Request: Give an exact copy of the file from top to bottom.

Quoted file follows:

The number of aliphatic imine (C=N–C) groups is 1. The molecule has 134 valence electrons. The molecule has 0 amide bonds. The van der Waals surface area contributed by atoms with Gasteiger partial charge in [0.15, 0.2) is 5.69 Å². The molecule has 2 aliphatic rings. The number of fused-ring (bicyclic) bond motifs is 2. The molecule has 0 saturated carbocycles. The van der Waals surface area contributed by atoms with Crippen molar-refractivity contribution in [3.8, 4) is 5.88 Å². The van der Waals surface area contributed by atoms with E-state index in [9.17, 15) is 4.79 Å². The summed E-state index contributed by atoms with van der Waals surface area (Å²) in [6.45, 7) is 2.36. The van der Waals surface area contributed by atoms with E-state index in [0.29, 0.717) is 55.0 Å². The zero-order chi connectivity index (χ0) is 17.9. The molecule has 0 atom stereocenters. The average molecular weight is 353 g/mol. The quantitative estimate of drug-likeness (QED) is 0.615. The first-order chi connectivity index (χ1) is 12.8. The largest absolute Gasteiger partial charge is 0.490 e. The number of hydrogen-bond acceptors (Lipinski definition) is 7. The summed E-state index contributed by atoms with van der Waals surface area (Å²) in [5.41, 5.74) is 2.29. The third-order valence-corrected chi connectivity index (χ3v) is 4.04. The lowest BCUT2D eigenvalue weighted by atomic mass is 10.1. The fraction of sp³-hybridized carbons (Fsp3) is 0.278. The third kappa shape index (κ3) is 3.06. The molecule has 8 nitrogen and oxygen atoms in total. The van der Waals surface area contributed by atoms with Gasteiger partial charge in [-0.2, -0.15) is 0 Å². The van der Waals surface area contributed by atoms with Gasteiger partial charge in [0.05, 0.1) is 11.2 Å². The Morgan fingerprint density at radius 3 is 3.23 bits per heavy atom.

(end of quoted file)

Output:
The number of aliphatic imine (C=N–C) groups is 1. The molecule has 134 valence electrons. The molecule has 0 amide bonds. The van der Waals surface area contributed by atoms with Gasteiger partial charge in [0.15, 0.2) is 5.69 Å². The molecule has 2 aliphatic rings. The number of fused-ring (bicyclic) bond motifs is 2. The molecule has 0 saturated carbocycles. The van der Waals surface area contributed by atoms with Crippen molar-refractivity contribution in [3.8, 4) is 5.88 Å². The van der Waals surface area contributed by atoms with E-state index in [9.17, 15) is 4.79 Å². The summed E-state index contributed by atoms with van der Waals surface area (Å²) in [6.45, 7) is 2.36. The van der Waals surface area contributed by atoms with E-state index in [0.29, 0.717) is 55.0 Å². The zero-order chi connectivity index (χ0) is 17.9. The molecule has 0 atom stereocenters. The average molecular weight is 353 g/mol. The quantitative estimate of drug-likeness (QED) is 0.615. The first-order chi connectivity index (χ1) is 12.8. The largest absolute Gasteiger partial charge is 0.490 e. The number of hydrogen-bond acceptors (Lipinski definition) is 7. The summed E-state index contributed by atoms with van der Waals surface area (Å²) in [5.41, 5.74) is 2.29. The third-order valence-corrected chi connectivity index (χ3v) is 4.04. The lowest BCUT2D eigenvalue weighted by atomic mass is 10.1. The fraction of sp³-hybridized carbons (Fsp3) is 0.278. The third kappa shape index (κ3) is 3.06. The molecule has 8 nitrogen and oxygen atoms in total. The van der Waals surface area contributed by atoms with Gasteiger partial charge in [-0.2, -0.15) is 0 Å². The van der Waals surface area contributed by atoms with Gasteiger partial charge in [0.05, 0.1) is 11.2 Å². The Morgan fingerprint density at radius 3 is 3.23 bits per heavy atom.